by victoria gilmore

Sometimes our interests don’t fit neatly into a single college discipline.  What can you do if you love lots of subjects but can’t decide on a single college major?  You could major in one subject and minor in another.  Or, you could go the interdisciplinary route and design your own major!  This could be a very exciting road to take if you are organized, an out-of-the-box thinker, and have very specific interests and career goals in mind.  

A few examples of interdisciplinary majors are: 

  • Urban Planning and Design:  Combines architecture, geography, sociology, and urban studies to understand and design sustainable and livable urban spaces.
  • Global Health and Development:  Combines public health, international relations, anthropology, and economics to examine global health challenges and development strategies.
  • Ethnomusicology:  Combines music, anthropology, and cultural studies to study the role of music in different societies and cultures.

When it comes to designing your own major, the sky’s the limit.  This list of the pros and cons of creating a major can help you decide if you want to chart your own course. 


  • INTERDISCIPLINARY LEARNING: A custom college major creates a wonderful opportunity to integrate courses from various disciplines.  This will give you a broader understanding of different fields and foster interdisciplinary learning.
  • FLEXIBILITY AND AUTONOMY: Choosing your own major means you’ll have the academic freedom to choose the courses that resonate with your career goals.  You will be able to explore topics that may not be covered in traditional majors.
  • ENHANCED SKILLS: Independent major design can help you develop creative and critical thinking, problem-solving, research, and communication skills.  You will be able to navigate and connect diverse topics to construct a cohesive, well-rounded program.
  • STAND OUT TO EMPLOYERS: A unique, self-designed major can set you apart from other candidates in the job market.  This will allow you to showcase your creativity, initiative, and organization skills.


  • INSTITUTIONAL SUPPORT: Before you decide to create your own major, do a little research.  Not all colleges or universities may offer this option.  Even if they do, the process may lack sufficient administrative support, which can prove to be challenging.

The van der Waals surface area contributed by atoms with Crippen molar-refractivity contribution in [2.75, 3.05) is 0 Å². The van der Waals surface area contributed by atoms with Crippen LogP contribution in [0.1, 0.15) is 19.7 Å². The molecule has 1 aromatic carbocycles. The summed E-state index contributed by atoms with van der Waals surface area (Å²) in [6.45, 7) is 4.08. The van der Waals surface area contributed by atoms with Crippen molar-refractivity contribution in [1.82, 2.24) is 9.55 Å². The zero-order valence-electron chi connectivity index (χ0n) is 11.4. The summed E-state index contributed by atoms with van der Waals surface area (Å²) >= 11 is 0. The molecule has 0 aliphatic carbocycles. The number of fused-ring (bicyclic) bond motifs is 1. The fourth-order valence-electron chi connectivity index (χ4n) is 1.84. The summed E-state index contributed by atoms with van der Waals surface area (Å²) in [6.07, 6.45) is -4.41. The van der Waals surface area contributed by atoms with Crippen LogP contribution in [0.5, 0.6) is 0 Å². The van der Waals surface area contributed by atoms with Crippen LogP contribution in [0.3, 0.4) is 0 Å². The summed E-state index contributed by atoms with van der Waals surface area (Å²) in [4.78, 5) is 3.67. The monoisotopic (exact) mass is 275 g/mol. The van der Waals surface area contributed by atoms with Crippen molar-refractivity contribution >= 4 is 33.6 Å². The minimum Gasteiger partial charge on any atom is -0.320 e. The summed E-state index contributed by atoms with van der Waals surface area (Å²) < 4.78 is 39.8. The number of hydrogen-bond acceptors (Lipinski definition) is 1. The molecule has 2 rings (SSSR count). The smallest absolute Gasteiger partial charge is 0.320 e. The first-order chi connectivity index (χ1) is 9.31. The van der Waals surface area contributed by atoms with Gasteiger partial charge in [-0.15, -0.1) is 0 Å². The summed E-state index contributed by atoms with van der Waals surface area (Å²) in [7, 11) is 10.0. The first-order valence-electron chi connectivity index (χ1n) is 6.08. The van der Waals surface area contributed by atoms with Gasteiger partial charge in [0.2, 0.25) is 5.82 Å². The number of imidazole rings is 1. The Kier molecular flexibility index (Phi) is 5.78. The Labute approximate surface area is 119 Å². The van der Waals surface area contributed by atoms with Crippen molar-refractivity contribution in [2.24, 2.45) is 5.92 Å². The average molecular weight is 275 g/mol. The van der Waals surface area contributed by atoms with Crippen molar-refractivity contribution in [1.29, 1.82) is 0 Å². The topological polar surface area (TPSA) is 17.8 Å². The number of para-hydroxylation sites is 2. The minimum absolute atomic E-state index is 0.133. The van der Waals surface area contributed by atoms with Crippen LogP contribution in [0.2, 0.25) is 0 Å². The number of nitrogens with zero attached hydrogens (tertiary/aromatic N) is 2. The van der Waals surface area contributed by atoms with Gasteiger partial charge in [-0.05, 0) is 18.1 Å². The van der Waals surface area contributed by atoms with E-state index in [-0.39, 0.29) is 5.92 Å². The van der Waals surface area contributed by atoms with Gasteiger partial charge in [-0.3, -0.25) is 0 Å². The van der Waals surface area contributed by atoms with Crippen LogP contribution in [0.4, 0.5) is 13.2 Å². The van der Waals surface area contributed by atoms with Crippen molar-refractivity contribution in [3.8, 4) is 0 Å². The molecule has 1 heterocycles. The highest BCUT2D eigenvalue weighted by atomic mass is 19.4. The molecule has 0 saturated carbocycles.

• RIGOROUS PLANNING AND APPROVAL PROCESS: A tailored academic path requires organization.  You will need to carefully plan, research, and consult with academic advisors, faculty, and administrators. The approval process can sometimes be quite lengthy and complicated.
  • PERCEIVED LEGITIMACY: Some employers or graduate programs may be impressed with your initiative but some might question the legitimacy or credibility of a self-designed major.  If your chosen area is not a well-established or recognized field of study you might encounter issues when you enter the job market or when applying to graduate school.
  • POTENTIAL GAPS IN KNOWLEDGE: A self-designed major may inadvertently lead to gaps in your knowledge compared to a traditional major.  Be sure to include certain foundational courses or subjects in your custom curriculum. This will ensure you have a well-rounded education.
  • LIMITED ACADEMIC RESOURCES: Depending on your college or university, there might be limited resources.  You might not be able to find specialized faculty or advisors to help you.  And the courses you need for your curriculum might not be offered.  This could hinder the depth and breadth of your learning experience.


In short, a self-designed major can have many benefits and be a rewarding experience. It can provide you with a unique and tailored educational path that can ensure a gratifying academic life.  However, carefully consider the pros and cons and discuss them with your academic advisors before you jump in.  If you are organized and have the appropriate support and resources it can be an extremely fulfilling journey through higher education. 

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